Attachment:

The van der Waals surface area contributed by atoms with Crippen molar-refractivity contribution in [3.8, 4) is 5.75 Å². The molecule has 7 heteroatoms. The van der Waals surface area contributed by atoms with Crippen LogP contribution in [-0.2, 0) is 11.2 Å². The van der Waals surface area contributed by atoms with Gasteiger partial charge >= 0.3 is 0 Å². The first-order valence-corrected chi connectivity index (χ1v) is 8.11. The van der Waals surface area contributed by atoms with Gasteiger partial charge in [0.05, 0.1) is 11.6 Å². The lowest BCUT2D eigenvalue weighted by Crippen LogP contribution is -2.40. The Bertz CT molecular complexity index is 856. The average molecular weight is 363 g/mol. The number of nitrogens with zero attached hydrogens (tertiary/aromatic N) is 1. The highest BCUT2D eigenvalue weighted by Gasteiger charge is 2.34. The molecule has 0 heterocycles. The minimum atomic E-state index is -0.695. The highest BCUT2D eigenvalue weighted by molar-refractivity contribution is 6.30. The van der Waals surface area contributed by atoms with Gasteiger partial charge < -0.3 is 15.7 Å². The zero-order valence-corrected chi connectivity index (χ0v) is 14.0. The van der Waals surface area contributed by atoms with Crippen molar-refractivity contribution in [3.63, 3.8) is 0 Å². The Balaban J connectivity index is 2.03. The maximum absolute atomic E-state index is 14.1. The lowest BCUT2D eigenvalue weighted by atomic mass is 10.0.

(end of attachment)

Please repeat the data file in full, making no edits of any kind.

The van der Waals surface area contributed by atoms with Crippen molar-refractivity contribution in [3.8, 4) is 5.75 Å². The molecule has 7 heteroatoms. The van der Waals surface area contributed by atoms with Crippen LogP contribution in [-0.2, 0) is 11.2 Å². The van der Waals surface area contributed by atoms with Gasteiger partial charge >= 0.3 is 0 Å². The first-order valence-corrected chi connectivity index (χ1v) is 8.11. The van der Waals surface area contributed by atoms with Gasteiger partial charge in [0.05, 0.1) is 11.6 Å². The lowest BCUT2D eigenvalue weighted by Crippen LogP contribution is -2.40. The Bertz CT molecular complexity index is 856. The average molecular weight is 363 g/mol. The number of nitrogens with zero attached hydrogens (tertiary/aromatic N) is 1. The highest BCUT2D eigenvalue weighted by Gasteiger charge is 2.34. The molecule has 0 heterocycles. The minimum atomic E-state index is -0.695. The highest BCUT2D eigenvalue weighted by molar-refractivity contribution is 6.30. The van der Waals surface area contributed by atoms with Gasteiger partial charge < -0.3 is 15.7 Å². The zero-order valence-corrected chi connectivity index (χ0v) is 14.0. The van der Waals surface area contributed by atoms with Crippen molar-refractivity contribution in [3.63, 3.8) is 0 Å². The Balaban J connectivity index is 2.03. The maximum absolute atomic E-state index is 14.1. The lowest BCUT2D eigenvalue weighted by atomic mass is 10.0.